Hurricanes hurt hiring data but wages way up

Hurricanes hurt hiring data but wages way up
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The September employment report was disrupted by Hurricanes Harvey and Irma. Harvey caused extensive flooding in the Houston area, while Irma impacted most of Florida and, worse for the employment data, hit during the survey reference week.

Thus, it was widely expected that payrolls would be softer than usual. Even so, the September employment figures were full of surprises. The trick is figuring out what can be attributed to the storms and what reflects underlying fundamentals.

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The job count turned out to be considerably softer than anticipated. In fact, payrolls dropped in September, the first negative monthly reading since 2010. However, the evidence was pretty clear that this was due predominantly to the storm impacts.

 

In particular, restaurant payrolls dropped by a whopping 105,000, almost twice the magnitude of the monthly decline seen in the wake of Katrina. Restaurant workers are more likely than most to drop off the payroll count for a month because they engage in shift work, which means they only get paid when they actually work (the BLS only counts a worker in its payroll tally if they were paid during the survey reference period).

Several other categories that could logically have been expected to see weakness due to the storms were modestly lower than prior months as well. Anecdotal reports indicate that demand for labor remains strong, so payrolls should bounce back sharply in October.

The second big surprise was a surge in average hourly earnings. For much of this year, anecdotal reports and surveys have pointed to a very tight labor market and building upward pressure on wages, but the aggregate data on hourly pay has been puzzlingly soft.

However, the entire wage picture changed in the blink of an eye this morning. The July wage advance was revised from 0.3 percent to 0.5 percent, and the August increase was nudged higher from 0.1 percent to 0.2 percent.

To top it off, wages shot up by 0.5 percent in September, though, to be fair, the effects of the hurricanes may have boosted last month’s rise. Still, the upward revisions to July and August were certainly not impacted by Harvey or Irma, and it is hard to imagine that September’s surge was inflated by more than one-tenth.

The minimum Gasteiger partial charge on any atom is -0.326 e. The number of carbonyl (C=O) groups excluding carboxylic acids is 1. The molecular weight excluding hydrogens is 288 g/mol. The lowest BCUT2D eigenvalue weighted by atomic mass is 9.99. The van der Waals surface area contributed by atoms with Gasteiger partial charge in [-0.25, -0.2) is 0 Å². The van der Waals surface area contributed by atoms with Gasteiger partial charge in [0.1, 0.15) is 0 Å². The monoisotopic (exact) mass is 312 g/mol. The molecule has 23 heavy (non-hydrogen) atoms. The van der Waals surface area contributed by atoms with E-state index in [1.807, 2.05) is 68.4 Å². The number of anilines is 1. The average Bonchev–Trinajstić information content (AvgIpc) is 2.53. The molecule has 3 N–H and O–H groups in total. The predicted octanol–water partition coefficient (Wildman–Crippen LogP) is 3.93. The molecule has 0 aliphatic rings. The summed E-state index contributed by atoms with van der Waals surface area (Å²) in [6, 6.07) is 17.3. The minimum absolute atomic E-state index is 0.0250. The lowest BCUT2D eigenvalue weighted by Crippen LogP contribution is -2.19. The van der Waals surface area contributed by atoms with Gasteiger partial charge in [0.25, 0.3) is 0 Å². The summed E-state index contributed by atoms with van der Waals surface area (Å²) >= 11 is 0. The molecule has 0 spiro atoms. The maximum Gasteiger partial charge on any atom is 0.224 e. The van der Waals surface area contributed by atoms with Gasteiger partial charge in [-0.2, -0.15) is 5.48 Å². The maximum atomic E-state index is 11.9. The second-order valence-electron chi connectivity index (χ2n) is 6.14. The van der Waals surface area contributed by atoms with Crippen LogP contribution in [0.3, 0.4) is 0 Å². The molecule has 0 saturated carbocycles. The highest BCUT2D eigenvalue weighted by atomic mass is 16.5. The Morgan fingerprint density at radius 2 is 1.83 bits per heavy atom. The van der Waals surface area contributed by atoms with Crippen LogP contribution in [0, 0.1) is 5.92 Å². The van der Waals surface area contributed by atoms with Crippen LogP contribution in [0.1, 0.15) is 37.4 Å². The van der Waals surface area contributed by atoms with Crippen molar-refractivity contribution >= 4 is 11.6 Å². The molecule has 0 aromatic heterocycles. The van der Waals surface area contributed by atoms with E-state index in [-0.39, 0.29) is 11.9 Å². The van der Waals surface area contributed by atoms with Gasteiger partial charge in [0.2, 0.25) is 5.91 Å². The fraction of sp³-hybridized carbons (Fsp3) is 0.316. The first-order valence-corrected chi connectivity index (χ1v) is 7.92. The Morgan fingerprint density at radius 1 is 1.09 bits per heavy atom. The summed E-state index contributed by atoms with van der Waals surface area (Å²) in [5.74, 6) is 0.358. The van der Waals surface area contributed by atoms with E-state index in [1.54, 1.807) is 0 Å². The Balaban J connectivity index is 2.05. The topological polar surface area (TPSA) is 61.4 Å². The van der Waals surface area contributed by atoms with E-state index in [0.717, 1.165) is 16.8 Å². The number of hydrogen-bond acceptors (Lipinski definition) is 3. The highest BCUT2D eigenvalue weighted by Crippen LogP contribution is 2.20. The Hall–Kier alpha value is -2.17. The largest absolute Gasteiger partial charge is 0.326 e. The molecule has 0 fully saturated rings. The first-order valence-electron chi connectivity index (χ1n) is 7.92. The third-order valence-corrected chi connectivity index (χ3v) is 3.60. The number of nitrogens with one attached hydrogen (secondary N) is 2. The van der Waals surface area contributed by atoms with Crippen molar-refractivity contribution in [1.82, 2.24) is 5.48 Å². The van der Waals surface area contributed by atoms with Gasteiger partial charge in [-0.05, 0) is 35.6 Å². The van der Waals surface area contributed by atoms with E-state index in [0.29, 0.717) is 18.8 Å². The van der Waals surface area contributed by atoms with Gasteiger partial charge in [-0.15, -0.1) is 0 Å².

In any case, the year-over-year advance in average hourly earnings, which was reported as 2.5 percent a month ago, accelerated all the way to 2.9 percent, matching the cycle high seen late last year. Thus, while we may see a slight pullback in October, once the hurricanes’ impacts have waned, the bulk of the wage pickup appears likely to reflect strong underlying fundamentals.

Finally, the unemployment rate declined by two-tenths of a percentage point to 4.2 percent, the lowest reading since 2001. The Labor Department noted that it did not believe the hurricanes had any impact on the jobless figure (unlike for the payroll survey, the household survey, which is used to derive the unemployment rate, counts people as employed as long as they say they have a job, i.e., whether they actually get paid in the month or not).

The household survey gauge of employment surged by over 900,000 last month, while the labor force expanded by over half a million. Thus, the data continue to show that the labor market is tightening, and if any “slack” remains at this point, it is minimal.

I would expect unemployment to drop below 4 percent at some point next year, a mark that has rarely been seen (only two relatively brief stints over the past 50 years).

So, the bottom line from today’s data is that while there is plenty of short-term noise associated with the hurricanes, the report underscores that the underlying picture remains strong. Labor demand is robust, the pool of available workers has dwindled and as a result, wages are beginning to accelerate.

The economy is certainly not overheating yet, but the labor market is headed in that direction.

Stephen Stanley is the chief economist for Amherst Pierpont Securities, a broker dealer providing institutional and middle-market clients with access to fixed-income products.